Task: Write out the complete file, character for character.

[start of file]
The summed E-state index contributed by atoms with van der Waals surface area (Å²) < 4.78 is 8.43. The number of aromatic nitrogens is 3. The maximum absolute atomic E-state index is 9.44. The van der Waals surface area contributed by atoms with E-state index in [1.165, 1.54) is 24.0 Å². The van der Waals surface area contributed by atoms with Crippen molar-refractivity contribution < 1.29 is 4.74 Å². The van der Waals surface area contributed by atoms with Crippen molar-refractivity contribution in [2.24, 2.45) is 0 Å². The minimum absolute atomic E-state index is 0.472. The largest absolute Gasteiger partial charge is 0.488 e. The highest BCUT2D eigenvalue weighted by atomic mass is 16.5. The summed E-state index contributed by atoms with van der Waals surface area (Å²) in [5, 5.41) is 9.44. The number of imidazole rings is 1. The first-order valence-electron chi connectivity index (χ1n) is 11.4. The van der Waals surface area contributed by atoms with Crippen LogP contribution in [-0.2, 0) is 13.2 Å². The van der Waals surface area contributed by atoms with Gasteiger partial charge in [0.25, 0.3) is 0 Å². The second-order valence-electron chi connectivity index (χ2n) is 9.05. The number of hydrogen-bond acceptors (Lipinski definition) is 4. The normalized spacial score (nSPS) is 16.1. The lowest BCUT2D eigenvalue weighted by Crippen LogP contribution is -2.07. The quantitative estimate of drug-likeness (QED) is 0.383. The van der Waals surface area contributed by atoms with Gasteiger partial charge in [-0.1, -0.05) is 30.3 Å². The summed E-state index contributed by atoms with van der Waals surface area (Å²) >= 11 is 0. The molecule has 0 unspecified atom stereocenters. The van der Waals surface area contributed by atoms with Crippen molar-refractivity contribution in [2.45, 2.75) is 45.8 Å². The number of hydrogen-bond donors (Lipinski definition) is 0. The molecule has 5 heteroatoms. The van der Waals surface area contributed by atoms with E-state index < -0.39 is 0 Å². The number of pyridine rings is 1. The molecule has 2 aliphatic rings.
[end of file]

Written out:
The summed E-state index contributed by atoms with van der Waals surface area (Å²) < 4.78 is 8.43. The number of aromatic nitrogens is 3. The maximum absolute atomic E-state index is 9.44. The van der Waals surface area contributed by atoms with E-state index in [1.165, 1.54) is 24.0 Å². The van der Waals surface area contributed by atoms with Crippen molar-refractivity contribution < 1.29 is 4.74 Å². The van der Waals surface area contributed by atoms with Crippen molar-refractivity contribution in [2.24, 2.45) is 0 Å². The minimum absolute atomic E-state index is 0.472. The largest absolute Gasteiger partial charge is 0.488 e. The highest BCUT2D eigenvalue weighted by atomic mass is 16.5. The summed E-state index contributed by atoms with van der Waals surface area (Å²) in [5, 5.41) is 9.44. The number of imidazole rings is 1. The first-order valence-electron chi connectivity index (χ1n) is 11.4. The van der Waals surface area contributed by atoms with Crippen LogP contribution in [-0.2, 0) is 13.2 Å². The van der Waals surface area contributed by atoms with Gasteiger partial charge in [0.25, 0.3) is 0 Å². The second-order valence-electron chi connectivity index (χ2n) is 9.05. The number of hydrogen-bond acceptors (Lipinski definition) is 4. The normalized spacial score (nSPS) is 16.1. The lowest BCUT2D eigenvalue weighted by Crippen LogP contribution is -2.07. The quantitative estimate of drug-likeness (QED) is 0.383. The van der Waals surface area contributed by atoms with Gasteiger partial charge in [-0.1, -0.05) is 30.3 Å². The summed E-state index contributed by atoms with van der Waals surface area (Å²) >= 11 is 0. The molecule has 0 unspecified atom stereocenters. The van der Waals surface area contributed by atoms with Crippen molar-refractivity contribution in [2.45, 2.75) is 45.8 Å². The number of hydrogen-bond donors (Lipinski definition) is 0. The molecule has 5 heteroatoms. The van der Waals surface area contributed by atoms with E-state index < -0.39 is 0 Å². The number of pyridine rings is 1. The molecule has 2 aliphatic rings.